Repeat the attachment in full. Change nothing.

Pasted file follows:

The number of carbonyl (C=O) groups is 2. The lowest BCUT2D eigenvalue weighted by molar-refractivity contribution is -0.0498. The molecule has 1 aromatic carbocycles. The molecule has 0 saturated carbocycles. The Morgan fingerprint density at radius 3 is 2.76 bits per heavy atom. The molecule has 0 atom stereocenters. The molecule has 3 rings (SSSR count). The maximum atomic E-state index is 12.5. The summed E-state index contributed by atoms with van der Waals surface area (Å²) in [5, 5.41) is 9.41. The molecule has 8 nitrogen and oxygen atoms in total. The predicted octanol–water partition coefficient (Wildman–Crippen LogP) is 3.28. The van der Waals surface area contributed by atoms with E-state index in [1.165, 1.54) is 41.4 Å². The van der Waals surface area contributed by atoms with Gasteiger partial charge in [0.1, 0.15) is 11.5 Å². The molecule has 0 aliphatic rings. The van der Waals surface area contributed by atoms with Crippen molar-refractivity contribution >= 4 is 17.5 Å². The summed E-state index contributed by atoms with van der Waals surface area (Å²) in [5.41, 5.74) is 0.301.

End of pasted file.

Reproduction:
The number of carbonyl (C=O) groups is 2. The lowest BCUT2D eigenvalue weighted by molar-refractivity contribution is -0.0498. The molecule has 1 aromatic carbocycles. The molecule has 0 saturated carbocycles. The Morgan fingerprint density at radius 3 is 2.76 bits per heavy atom. The molecule has 0 atom stereocenters. The molecule has 3 rings (SSSR count). The maximum atomic E-state index is 12.5. The summed E-state index contributed by atoms with van der Waals surface area (Å²) in [5, 5.41) is 9.41. The molecule has 8 nitrogen and oxygen atoms in total. The predicted octanol–water partition coefficient (Wildman–Crippen LogP) is 3.28. The van der Waals surface area contributed by atoms with E-state index in [1.165, 1.54) is 41.4 Å². The van der Waals surface area contributed by atoms with Gasteiger partial charge in [0.1, 0.15) is 11.5 Å². The molecule has 0 aliphatic rings. The van der Waals surface area contributed by atoms with Crippen molar-refractivity contribution >= 4 is 17.5 Å². The summed E-state index contributed by atoms with van der Waals surface area (Å²) in [5.41, 5.74) is 0.301.